What to expect during IVF embryo transfer
- In vitro fertilization (IVF) is a form of assisted reproductive technology (ART) that consists of a multiple-step procedure where healthy sperm and eggs are mixed together in a laboratory setting.
- Once fertilization is complete, the final step consists of IVF embryo transfer. Our fertility centers have used IVF treatment to help many women and couples overcome difficulties with becoming pregnant.
- Our caring fertility specialists can explain the entire procedure and help you understand the specifics of each step that make up the process.
- If you have had trouble conceiving or would simply like to learn more about your fertility treatment options, please contact our office to schedule a consultation with one of our doctors.
Preliminary IVF steps
In the beginning stage of IVF treatment, the patient will start taking fertility medications. This allows the ovaries to produce multiple eggs, rather than the single egg that will typically be released. After approximately eight to ten days, when a sufficient supply of eggs have begun developing, another medication is administered that will cause the final maturation and release of the eggs.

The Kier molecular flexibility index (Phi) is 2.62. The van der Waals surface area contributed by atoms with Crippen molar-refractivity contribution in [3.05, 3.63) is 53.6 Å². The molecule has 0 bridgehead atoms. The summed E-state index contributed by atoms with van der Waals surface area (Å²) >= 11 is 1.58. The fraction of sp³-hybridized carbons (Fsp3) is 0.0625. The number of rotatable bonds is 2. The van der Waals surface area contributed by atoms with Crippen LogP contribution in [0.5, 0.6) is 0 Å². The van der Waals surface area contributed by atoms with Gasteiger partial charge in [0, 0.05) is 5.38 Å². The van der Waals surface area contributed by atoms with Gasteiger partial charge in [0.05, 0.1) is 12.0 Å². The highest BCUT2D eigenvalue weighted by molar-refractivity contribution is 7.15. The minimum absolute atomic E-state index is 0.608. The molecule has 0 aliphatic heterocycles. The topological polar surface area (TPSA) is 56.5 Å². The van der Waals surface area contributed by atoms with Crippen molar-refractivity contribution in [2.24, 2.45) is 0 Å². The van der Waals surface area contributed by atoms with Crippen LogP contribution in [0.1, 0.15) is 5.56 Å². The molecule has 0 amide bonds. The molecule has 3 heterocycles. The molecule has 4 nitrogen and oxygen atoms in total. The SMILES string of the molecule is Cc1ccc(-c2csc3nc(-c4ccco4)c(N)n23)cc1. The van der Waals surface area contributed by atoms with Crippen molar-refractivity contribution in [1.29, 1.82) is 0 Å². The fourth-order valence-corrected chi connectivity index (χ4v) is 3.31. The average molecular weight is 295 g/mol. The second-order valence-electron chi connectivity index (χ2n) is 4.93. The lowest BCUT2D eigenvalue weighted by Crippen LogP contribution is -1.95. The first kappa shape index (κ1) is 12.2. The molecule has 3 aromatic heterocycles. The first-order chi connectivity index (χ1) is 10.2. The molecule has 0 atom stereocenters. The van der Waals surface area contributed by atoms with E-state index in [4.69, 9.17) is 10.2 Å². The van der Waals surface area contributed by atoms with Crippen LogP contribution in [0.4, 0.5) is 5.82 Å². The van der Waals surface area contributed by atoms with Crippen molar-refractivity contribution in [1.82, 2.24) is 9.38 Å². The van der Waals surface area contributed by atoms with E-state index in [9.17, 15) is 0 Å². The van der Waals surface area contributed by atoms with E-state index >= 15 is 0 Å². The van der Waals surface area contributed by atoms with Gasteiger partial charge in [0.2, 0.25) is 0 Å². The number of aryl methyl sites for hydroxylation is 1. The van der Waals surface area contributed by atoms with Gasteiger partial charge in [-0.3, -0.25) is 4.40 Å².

These cells will be collected through a minimally invasive egg retrieval procedure and evaluated by one of our embryologists. The eggs will be taken to the laboratory and prepared for fertilization with the highest quality sperm from the patient’s partner or a donor. After successful fertilization and subsequent cell division, the healthy embryos will be ready for transfer to the mother’s uterus or frozen (cryopreserved).
The final step in the IVF procedure is embryo transfer. After fertilization, the cell will begin dividing and doubling in number. Healthy embryos may be transferred at any time between days one and six, but the procedure typically takes place between days two and five, when the embryos are at the eight-cell to blastocyst stage.
Giving the cells more time to divide allows them to develop into blastocysts which generally have a higher implantation rate. This allows just one embryo to be transferred. Elective single embryo transfer (eSET) is preferred because multiple-birth pregnancies are associated with higher risks for the mother and babies.
The embryo transfer procedure can typically be performed in under 20 minutes. An ultrasound will be used to guide the surgeon as they deposit the embryo in a catheter that passes through the vagina and cervix into the uterus. Anesthesia is generally not required, but patients are encouraged to rest for at least four to six hours following the transfer.
Following the transfer procedure, patients will take supplemental progesterone or other medications to increase the chances of a successful pregnancy.